"hypocrites" literally means stage actor and is a word Matthew uses much more than anyone else. This causes me to ponder the tendency of humans to "act" a part for the world. We put "our best face" on and convey "an image" so that we are well thought of. Jesus was a big advocate of being genuine. My own hypocrisy is under the spotlight in prayer now...
"shame" catches my attention because in my studies I have learned that this is a shame/honor culture. The idea of shaming his opponents is part of why Jesus died. The enemies of Jesus are competing with Jesus for honor. The leader has shamed Jesus by his critique but Jesus' answer turns the tables. His clever riposte brings Him honor and status (as a prophet) and brings God honor (as He is the Son). While we have shame in our culture, shame is different from guilt (just as being unclean is different from being sinful). It is hard for me to grasp the serious nature of honor/shame in the middle eastern view, but I can think about feeling shame. I can also pray over the conflicts in my life and ask am I standing for God values or asserting myself? I can pray over my debates and arguments.

Pray again. Read
3. Broader Context
What is going on in the whole chapter? Just before this there was a question about victims of evil. Jesus seems to negate that bad things are a punishment from God, but He then turns the event into a reflection on eternal death if one fails to respond to God. "Something worse" is in store for those who walk the wrong path. Then the story today. Then a couple of Kingdom parables (God starts with the small things) ending with another warning about salvation and eternal loss. In this context perhaps Luke wants us to understand the healing as a "grain of mustard seed" (a small thing) which is the Kingdom of God breaking in. But the presentation of the kingdom is an invitation/demand for response. All over this chapter we see salvation and eternal loss contrasted. In our story today the woman is healed/saved and the leader appears to be headed into oblivion for failing to see the Lord Jesus as God's offer.

Pray, listen to Holy Spirit, respond.
*What is God teaching me here? How does this impact my thinking?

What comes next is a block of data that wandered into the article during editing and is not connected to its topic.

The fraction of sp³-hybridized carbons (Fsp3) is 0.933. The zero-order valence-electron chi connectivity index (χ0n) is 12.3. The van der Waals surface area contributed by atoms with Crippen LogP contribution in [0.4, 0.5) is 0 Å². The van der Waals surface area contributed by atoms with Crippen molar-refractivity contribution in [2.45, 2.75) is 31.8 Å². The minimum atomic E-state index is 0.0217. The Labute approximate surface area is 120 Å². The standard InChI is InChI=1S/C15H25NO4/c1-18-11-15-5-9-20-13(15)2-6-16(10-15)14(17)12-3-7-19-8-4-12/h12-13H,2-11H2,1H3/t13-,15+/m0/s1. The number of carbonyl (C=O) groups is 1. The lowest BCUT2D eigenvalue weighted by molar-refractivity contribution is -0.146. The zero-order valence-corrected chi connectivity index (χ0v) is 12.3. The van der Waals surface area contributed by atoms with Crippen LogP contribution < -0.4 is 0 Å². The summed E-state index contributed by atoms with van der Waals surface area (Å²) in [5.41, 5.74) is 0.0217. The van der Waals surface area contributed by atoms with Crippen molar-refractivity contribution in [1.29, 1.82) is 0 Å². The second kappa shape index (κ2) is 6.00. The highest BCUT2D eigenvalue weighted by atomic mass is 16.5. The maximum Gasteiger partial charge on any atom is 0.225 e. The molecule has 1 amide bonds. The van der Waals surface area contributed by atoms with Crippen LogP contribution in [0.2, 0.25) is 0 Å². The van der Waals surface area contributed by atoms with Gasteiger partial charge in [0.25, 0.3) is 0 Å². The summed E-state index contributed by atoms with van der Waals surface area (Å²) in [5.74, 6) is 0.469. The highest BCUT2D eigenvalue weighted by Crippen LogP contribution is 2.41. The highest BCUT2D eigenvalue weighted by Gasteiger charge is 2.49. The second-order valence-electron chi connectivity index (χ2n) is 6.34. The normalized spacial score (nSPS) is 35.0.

*Am I called to do something? Or stop doing something?

The three areas of prayerful reflection may take us somewhere most unexpected. That is fine. It is why we prayed over and over for the Spirit to guide us. This approach to prayer is very focused on listening and opening to God. It would also be hard to do in less than ten or fifteen minutes. I hope it is useful. I will be guiding our class in this on Sunday.  

Numbers 14, Luke 12


In our liturgical church we use a lectionary for daily worship and Sunday Eucharist. This means that numerous texts and psalms are brought together to provide a "chemical reaction". It draws the reader into a rich and fertile place.

Numbers 14:26-45
This is one of those much maligned "Old Testament God of judgment" readings. (I disagree)
13:1-2 The Lord spoke to Moses, saying, "Send men to scout the land of Canaan, which I am giving to the Israelites..." Each tribe provided a spy, and chapter 13 recounts how the men spent forty days discovering the incredible fruitfulness of the land. However, upon their return, the men said an invasion could not be successful because the people of the land were too powerful and like giants. Caleb alone voiced confidence that Israel would prevail if they attack. Numbers 14 begins with the people wailing and crying. "Why did God do this? Let's head back to Egypt!" I underlined the key statement. God said, "I am giving you this land" and the scouts said, "It cannot happen." This is mutiny against God. Let that sink in...

[If one can allow the narrative to function as a story and if one can allow people in the late Bronze Age/early Iron Age to be ancient then one can hear God speak in this ancient epic. The Lord revealed Himself to them and spoke through them, but just as we translated Hebrew into English so must we translate and interpret their thought.] We are confronted in this narrative with people who do not trust God in spite of all He had done for them. This is the key or central revelation. Moses and Aaron exhort the people to see all that is offered and trust. (14:11) God says, "How long will this people spurn me and how long will they have no faith in me?" The narrative sets up the dilemma: Israel has refused to trust God (amazing that they portray themselves in such negative light. That is not the ancient norm.) God says He wants to wipe out Israel and start all over. This would echo Genesis and the Noah story. Moses as intercessor becomes the savior as he provides YHWH with four reasons to relent. Clearly, this understanding of God (being angry, hurt and wanting to wipe out an entire people) does not sit easily with us today. Our view of God is far less anthropomorphic. However, in our time the problem of faithlessness and unbelief would produce similar outcomes. The act of unbelief as rejection would alienate the sinner from the source of hope. Same outcome even if we would explain the process differently. One should ponder the place of intercessory prayer but be careful not to take this portrayal of God too literally. In the end, the (nation) people are forgiven, but they are still to be kept from the land. Why? Maybe they were unready to enter the land. They do not trust and so they are not able. They still are slaves in their minds and hearts. It will be the next generation (take note, those under twenty) which will enter the land. Except faithful Caleb. He will be the lone survivor (except Joshua is also going to be there). The language is graphic--"your corpses will drop dead in the wilderness--God is no politically correct mincer of words...